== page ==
A bit quiet on the blogging front, but not for lack of progress...
Yes after a brief jaunt down to Christchurch for a quick holiday, I am back and the coffee table has once again succumbed to glue bottles and paint tins and little bits of cardboard. Mrs A is very tolerant!
The Wildcat that I have been quietly working away on has now been completed. I gave it a good spray of silver Tamiya paint, then left it alone for a month. The other day I decided to test out Indian Ink for weathering and reached for the Wildcat. I mixed up a weak mix of ink and isopropyl alcohol and washed it on the model. This nicely brought out the panel lines. Then I used the dregs to loosen up some dried up paint on the bottom of my paint tray and washed that on too. Finally I did a third wash of Indian Ink and IPA, but this time something interesting happened. The IPA loosed up the acrylic paint mix from before, and when rubbed with a finger tip, it went all blotchy, making it look very unloved.
I quite like the effect I've decided.
Tonight I painted up some tissue paper and once dry, scrunched it up into a tight ball, then unfolded it and glued it down onto the model.
I'm not 100% sold on the ropes holding down the tarps, but they'll do for now. I'll need to make up a scene with lots of long grass and a rusty shed, with bits of old cars lying around.
Passing through Wellington on our way south, my sister gave me a package. Inside was a Tomytec kit for this wee fella:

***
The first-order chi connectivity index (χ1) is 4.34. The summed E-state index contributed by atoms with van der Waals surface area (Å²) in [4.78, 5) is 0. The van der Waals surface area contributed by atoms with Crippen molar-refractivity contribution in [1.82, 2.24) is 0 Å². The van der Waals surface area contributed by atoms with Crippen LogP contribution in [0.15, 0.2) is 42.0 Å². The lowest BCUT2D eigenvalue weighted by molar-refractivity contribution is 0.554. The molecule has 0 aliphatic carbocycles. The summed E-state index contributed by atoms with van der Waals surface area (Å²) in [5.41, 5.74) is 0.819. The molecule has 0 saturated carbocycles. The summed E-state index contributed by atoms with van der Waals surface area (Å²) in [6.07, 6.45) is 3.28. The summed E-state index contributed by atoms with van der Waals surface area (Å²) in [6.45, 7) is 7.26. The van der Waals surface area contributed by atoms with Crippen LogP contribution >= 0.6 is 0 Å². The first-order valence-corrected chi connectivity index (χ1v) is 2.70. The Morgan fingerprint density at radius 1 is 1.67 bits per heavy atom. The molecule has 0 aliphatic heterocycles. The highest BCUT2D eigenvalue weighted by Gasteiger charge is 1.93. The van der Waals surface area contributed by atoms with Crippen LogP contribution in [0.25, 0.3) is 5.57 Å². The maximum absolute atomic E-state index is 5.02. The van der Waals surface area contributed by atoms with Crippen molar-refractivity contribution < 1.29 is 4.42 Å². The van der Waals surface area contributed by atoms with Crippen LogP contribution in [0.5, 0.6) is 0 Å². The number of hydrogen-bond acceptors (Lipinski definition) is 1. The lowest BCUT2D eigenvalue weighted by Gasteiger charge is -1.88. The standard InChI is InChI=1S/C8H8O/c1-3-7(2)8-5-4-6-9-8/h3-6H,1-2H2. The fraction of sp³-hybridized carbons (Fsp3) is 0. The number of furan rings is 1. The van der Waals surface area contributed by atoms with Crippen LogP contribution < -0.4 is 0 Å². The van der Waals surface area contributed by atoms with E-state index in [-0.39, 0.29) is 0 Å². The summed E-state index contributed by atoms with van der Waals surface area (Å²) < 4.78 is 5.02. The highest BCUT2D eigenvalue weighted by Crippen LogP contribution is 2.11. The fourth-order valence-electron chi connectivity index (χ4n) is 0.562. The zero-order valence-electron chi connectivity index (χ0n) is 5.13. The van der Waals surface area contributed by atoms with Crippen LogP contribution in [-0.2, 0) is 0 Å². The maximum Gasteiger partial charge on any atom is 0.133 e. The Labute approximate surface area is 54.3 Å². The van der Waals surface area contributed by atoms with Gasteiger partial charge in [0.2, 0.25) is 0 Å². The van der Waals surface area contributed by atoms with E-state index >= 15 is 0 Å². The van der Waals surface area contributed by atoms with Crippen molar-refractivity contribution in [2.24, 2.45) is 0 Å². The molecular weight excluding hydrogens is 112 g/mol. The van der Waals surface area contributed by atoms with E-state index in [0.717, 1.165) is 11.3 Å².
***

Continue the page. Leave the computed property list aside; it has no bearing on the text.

About 5 minutes of assembly time, everything snaps together and then just glue on the tyres. Very fun to put together, and doesn't it look great too!
This then led to a slippery slope where I started eyeing up papercraft boats online... leading to...
What has my sister started? Well I soon found a free set of plans for a Delta workboat. Just print them out and glue it together. That sounded too easy, and I have a laser cutter, so as an exercise I redrew it in Inkscape, designed to be printed, and laser cut.
A most interesting exercise, I now know how to:
- Dismantle my printer,
- Purge bubbles from the ink lines in my printer,
- Clean my printer,
- Reassemble my printer,
- How many cleaning cycles it takes to clean the magenta print head on my printer (about 15, at 3am...),
- What settings to use to get the best results from my printer,
- How to line up printed sheets in the laser cutter,
- How to print on, and laser cut the same piece of paper,
- How long inkjet ink stains your skin for (about 24 hours),
- And that my inkjet ink is water proof! Which is great, glue and paint won't cause it to run!
And so after that ordeal, I can design a shape in Inkscape, print it out on photo paper, take that out to the laser cutter, and cut out the perimeter and all the little holes. Pretty handy!
And so that is how I ended up with a floating workboat platform, with barely anything hand cut:
It is a bit of a who's-who of laser-cuttable materials, featuring:
- 250gsm inkjet paper,
- 0.5mm cardboard,
- 1mm cardbard,
- 1.5mm mattboard,
- 0.4mm plywood
Along with hand soldered wire handrails (0.3mm jewellery wire and chunky LED leads), and little bits of styrene and brass for various other details. It isn't finished yet, which is why there is a big "6" on the deck, but I am quite happy with it. Soldering up handrails though... yikes. I blame the father-in-law for the inspiration on that one, he said it was easy!
I guess now I need to build a harbour?? First though I am determined to a) clean the coffee table, and b) get trains running on Mt Adams. Less projects and more action!